Thank you, Steve Eddy

[Originally published in the Rutland County Express on 9/16/10]. On Aug. 31, the Rutland community lost one of its best friends. Steve Eddy was a shining example of the dedication, love and enthusiasm to Rutland, to his family and friends and to life itself.

When I heard about Steve’s death late that Tuesday night, I refused to believe it. Surely, the Rutland rumor mill had gotten this one wrong.

I had just seen Steve that morning at Clem’s Cafe with his customary coffee and newspaper. It was a commonplace for us to run into each other. We gave each other a nod, said “hello” and went about our respective daily routines.

Like most people in Rutland, I first came to know Steve through Book King. As a kid, I often accompanied my parents to work at The Palms in the summertime – occasionally helping out in the kitchen, but usually being bored.

When I was old enough, I was allowed to wander downtown. Back then, that tour included Sound Barrier, Advance Music and, of course, Book King. I often stopped in to read the comics (and sometimes even buy one).

As I got older, and became an avid reader, Steve’s shop was invaluable. It was my source for burgeoning intellectual discovery – the place where I bought my first Salinger and Kerouac.

When I arrived back in Rutland in mid-2007, I was at a crossroads in my life. I had considered working for the family business, but quickly realized that it wasn’t meant to be.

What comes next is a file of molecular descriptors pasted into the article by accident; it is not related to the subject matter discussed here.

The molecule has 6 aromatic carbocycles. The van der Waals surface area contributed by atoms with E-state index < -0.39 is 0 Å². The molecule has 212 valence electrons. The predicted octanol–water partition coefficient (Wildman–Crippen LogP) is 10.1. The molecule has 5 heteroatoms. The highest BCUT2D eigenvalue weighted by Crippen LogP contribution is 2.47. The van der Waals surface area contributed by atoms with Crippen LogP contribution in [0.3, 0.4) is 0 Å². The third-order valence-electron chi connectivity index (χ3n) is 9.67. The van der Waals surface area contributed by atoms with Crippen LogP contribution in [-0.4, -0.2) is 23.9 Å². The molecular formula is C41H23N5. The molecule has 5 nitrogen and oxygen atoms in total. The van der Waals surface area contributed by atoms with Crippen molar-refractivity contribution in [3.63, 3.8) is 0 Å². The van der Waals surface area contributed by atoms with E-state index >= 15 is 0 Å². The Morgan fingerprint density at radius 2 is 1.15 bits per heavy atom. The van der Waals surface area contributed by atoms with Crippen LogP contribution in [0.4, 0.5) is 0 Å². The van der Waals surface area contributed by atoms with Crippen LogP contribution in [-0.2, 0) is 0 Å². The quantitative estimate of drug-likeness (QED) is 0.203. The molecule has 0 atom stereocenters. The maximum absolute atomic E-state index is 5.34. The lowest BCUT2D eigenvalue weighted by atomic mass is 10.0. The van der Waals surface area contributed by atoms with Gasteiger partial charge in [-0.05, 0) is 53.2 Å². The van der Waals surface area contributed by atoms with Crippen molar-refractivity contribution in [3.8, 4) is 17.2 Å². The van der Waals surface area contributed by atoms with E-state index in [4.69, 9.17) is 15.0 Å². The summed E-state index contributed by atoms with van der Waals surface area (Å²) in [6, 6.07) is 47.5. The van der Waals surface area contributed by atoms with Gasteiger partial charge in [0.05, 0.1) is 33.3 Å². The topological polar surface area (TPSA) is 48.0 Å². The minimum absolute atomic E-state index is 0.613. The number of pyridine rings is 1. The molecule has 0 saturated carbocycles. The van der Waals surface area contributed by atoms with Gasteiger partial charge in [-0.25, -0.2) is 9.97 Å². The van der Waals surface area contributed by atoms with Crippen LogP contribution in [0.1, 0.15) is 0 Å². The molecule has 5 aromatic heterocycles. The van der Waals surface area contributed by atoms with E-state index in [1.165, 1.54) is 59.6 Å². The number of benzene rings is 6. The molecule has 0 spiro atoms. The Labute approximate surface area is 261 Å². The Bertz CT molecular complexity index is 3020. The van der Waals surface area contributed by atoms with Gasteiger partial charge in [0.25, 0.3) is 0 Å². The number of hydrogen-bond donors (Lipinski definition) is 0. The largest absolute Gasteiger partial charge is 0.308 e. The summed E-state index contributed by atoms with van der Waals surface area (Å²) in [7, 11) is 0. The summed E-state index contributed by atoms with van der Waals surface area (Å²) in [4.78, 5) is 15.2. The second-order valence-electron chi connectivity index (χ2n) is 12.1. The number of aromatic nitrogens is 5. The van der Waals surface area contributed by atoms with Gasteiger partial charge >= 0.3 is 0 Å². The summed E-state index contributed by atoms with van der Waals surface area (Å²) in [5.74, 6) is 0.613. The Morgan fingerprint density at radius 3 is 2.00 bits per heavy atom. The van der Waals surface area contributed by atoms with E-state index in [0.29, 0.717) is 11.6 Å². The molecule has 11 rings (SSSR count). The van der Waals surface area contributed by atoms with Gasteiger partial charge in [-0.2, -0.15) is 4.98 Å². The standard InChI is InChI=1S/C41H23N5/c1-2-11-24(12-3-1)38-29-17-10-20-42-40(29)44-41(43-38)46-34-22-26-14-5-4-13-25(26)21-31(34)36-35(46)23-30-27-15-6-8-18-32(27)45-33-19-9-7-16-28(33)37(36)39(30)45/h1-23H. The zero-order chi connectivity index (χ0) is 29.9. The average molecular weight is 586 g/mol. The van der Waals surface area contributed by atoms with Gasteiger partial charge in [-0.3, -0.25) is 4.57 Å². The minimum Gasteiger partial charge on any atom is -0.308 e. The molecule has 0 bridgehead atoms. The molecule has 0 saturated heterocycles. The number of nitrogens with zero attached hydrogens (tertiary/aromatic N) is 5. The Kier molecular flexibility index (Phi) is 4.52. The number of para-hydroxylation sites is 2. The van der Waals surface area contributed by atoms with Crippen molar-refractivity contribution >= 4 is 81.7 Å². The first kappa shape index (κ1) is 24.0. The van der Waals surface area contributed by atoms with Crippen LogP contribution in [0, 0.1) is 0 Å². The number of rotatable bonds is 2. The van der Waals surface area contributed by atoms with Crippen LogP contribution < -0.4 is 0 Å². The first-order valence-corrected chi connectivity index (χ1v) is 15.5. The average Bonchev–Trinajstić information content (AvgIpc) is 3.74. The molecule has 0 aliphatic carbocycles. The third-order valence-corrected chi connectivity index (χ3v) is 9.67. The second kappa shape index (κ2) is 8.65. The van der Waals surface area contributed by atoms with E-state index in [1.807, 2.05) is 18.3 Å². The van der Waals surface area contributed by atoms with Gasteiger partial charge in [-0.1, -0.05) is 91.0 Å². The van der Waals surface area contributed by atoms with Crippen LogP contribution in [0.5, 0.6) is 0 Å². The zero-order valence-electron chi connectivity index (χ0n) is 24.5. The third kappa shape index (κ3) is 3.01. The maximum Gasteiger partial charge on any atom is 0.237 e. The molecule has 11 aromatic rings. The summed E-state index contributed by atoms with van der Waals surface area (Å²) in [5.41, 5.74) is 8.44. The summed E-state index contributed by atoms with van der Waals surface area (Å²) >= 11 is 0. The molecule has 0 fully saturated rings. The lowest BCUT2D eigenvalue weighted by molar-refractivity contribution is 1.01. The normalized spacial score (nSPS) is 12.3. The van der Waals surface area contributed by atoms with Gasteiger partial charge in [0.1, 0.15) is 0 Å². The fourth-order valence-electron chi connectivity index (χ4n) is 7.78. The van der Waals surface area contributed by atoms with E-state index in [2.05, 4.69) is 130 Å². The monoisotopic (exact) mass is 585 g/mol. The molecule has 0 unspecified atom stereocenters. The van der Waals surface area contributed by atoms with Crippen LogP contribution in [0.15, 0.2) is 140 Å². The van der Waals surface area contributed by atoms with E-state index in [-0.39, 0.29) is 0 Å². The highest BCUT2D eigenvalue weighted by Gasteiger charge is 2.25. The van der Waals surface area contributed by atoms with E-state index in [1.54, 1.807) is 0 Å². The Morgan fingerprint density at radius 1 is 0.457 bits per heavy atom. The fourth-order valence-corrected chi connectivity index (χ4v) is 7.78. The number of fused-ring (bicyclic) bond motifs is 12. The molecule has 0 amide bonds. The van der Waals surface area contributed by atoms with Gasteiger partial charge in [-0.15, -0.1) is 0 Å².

Jobless and bored, I began looking for ways I could plug myself into the community. I figured if I were going to be living in Rutland, I could either complain about it or I could do something to improve it.

I landed in a group called Rutland City SEEDs, which was a small, ad hoc group of downtown merchants, community leaders and citizens interested in socially engaged economic development.

The group was thoughtful, creative, energetic and fast on its feet. Through various projects, we worked to push against the status quo to turn Rutland into the community we believed it was capable of being. (No small feat for a group of six or so volunteers.)

I soon found myself sitting across the table from Steve every week. Insightful, witty and passionate, he made those meetings both productive and enjoyable. We often joked that it was the only weekly meeting any of us actually looked forward to.

In SEEDs, I found a group of likeminded individuals, who helped me to see Rutland in a fresh light – good things really were happening here.

I eagerly immersed myself in SEEDs’ various projects, wanting to be part of something that was so positive.

Steve’s unwavering dedication to and belief in this city was the heart of SEEDs’ mission. In a community that has taken its share of lumps from within and without, Steve never allowed the negativity to get to him. He was both optimistic and practical in his approach to issues. He wanted the best for Rutland, and that desire was contagious.

My time with SEEDs was a learning experience that I have carried with me to my current job as coordinator of Sustainable Rutland. From Steve, I learned how to be patient and diplomatic in achieving my goals for the young organization.